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  • Mel Hulbert

Texas Ranch Eclipse

This morning, we awoke to grey clouds from horizon to horizon. Toner, Ron and I along with the other participants of the Astro Trails eclipse tour departed early for the Heart of Texas Equestrian Academy to avoid any possible traffic and were greeted by Jennifer and her team on horseback at the gates of the Academy. The warm welcome we received lifted everyone’s spirits and the hopes of seeing the eclipse.


As the morning wore on gaps started to appear in the clouds and blue sky was visible. Would it continue to improve for the eclipse or would we see grey clouds for the duration?

First contact was at 12:20pm local time and while it had been clear minutes before, a cloud passed over the Sun, however it soon moved on and we were soon seeing the Moon move slowly across the Sun. There were two groups of sunspots making the partial phases more interesting as the Moon slowly progressed across the Sun’s disk, covering the sunspots.

Ron was making temperature measurements at interval prior and throughout the eclipse and gave us a countdown to totality.


With about 20 minutes to go, the light started changing, taking on the beautiful golden hie I’ve only ever seen during a solar eclipse. About ten minutes from second contact and the start of totality a large dense cloud moved in over the Sun, and we were wondering if we would see the brilliant diamond ring that would herald the start of totality or would we miss it and totality entirely?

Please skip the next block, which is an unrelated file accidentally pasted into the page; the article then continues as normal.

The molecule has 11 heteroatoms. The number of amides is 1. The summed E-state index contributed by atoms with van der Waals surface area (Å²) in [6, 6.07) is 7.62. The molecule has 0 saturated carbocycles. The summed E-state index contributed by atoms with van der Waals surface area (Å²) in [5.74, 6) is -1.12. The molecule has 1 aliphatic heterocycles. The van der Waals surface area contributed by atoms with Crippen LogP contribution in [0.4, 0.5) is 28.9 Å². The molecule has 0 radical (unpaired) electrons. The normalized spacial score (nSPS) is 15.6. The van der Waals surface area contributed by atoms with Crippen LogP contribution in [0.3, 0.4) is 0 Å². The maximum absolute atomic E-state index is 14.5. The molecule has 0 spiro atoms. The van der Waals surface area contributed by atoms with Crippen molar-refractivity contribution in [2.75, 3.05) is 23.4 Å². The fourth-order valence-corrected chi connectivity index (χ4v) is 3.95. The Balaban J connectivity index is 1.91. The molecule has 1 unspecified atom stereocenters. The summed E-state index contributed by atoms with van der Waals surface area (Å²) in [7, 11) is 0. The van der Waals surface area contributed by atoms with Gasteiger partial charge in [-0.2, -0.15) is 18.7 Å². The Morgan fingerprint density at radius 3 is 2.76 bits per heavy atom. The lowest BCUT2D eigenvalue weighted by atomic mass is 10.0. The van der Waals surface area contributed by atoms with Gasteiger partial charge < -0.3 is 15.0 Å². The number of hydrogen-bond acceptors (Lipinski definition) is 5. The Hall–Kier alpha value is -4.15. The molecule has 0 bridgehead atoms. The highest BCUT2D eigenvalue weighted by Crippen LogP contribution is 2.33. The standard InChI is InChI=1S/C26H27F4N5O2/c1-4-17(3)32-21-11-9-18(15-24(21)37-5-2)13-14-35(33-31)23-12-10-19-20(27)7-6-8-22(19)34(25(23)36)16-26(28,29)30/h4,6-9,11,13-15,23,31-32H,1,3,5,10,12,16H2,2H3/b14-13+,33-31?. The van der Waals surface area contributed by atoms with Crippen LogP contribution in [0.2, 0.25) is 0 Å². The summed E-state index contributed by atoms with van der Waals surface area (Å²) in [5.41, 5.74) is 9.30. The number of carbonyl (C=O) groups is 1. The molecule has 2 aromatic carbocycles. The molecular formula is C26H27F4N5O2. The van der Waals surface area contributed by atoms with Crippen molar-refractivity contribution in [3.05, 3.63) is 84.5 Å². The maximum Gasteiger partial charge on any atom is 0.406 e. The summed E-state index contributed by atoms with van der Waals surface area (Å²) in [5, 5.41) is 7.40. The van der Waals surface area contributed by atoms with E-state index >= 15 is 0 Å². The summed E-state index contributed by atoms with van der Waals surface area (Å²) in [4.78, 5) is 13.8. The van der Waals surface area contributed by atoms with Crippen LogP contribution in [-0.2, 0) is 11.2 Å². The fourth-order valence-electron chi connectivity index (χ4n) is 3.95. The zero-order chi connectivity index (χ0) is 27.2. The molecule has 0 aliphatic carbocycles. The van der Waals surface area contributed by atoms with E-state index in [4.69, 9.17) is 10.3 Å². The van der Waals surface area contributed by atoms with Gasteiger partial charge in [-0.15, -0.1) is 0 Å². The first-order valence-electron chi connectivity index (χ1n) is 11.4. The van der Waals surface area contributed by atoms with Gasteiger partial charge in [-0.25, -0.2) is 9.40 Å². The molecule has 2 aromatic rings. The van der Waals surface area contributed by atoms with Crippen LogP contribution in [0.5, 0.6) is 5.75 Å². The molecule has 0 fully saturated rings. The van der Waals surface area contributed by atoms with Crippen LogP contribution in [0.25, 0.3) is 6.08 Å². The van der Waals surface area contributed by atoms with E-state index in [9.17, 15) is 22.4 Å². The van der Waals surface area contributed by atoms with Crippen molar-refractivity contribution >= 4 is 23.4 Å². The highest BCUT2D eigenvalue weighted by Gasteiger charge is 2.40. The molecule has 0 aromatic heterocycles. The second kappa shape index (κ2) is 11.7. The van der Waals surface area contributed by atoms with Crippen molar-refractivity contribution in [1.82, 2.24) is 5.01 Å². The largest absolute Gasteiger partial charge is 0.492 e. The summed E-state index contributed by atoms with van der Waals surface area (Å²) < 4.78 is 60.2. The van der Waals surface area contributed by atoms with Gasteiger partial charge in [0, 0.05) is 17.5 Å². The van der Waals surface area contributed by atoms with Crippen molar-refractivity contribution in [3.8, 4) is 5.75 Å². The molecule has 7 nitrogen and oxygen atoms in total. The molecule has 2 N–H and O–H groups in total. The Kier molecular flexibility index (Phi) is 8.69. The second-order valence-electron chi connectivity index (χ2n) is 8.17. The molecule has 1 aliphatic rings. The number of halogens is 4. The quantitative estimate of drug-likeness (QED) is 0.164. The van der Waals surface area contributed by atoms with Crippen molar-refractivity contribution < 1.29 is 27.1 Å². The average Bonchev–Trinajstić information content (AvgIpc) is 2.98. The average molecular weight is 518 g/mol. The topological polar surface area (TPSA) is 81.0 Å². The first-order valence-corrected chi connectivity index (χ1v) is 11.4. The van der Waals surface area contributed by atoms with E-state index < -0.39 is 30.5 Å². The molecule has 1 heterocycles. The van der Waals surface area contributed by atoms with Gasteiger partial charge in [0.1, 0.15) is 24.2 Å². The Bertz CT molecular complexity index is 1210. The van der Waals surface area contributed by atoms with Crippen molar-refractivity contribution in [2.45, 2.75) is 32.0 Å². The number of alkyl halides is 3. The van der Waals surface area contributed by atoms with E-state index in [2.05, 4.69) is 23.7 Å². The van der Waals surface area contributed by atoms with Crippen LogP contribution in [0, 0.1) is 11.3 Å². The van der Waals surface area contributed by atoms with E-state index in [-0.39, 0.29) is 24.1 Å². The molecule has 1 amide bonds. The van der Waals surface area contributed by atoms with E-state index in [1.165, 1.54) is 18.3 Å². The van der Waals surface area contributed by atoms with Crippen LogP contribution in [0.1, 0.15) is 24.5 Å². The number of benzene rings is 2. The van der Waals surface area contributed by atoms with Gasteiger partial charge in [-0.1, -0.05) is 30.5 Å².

Perhaps the collective will-power of 250 people helped, and the cloud moved off, with less than a minute to totality. 1:37pm was heralded by the brilliant diamond ring, and we were plunged into a twilight darkness. The cooling of the atmosphere helped keep the clouds at bay as the skies overhead started to clear. Prominences were visible along the edge and cheers were heard across the paddock as a small yet spectacular pearly white corona was visible. It had an interesting shape, with some structure visible in the raw, unprocessed images which seemed to vary from the predicted corona though there was some light wispy cloud present during totality which would have affected the visual (and photographic) appearance of the corona. 4 minutes 24 seconds of totality allowed time to look around and immerse yourself in totality. As the moon continued to cross the Sun’s disk, prominences became visible on the other side of the Sun, larger and mor intricate than the previous ones. All too soon, the second diamond ring announced the end of totality and we were plunged into light once more.

The clear skies remained until 3:00pm when the Moon completed its transit of the Sun. On the bus journey back to our hotel the blue skies disappeared and by 5:30pm rain was starting to fall. We were extremely fortunate that the weather held for us. So, how does this eclipse rate? That’s a difficult question, every one is unique and different and that is what makes each one so special. It is an immersive experience as the light changes, the birds and animals go quiet and the world is plunged into a twilight darkness. There is nothing else like it and my 11th totality was just as amazing as the past ten.


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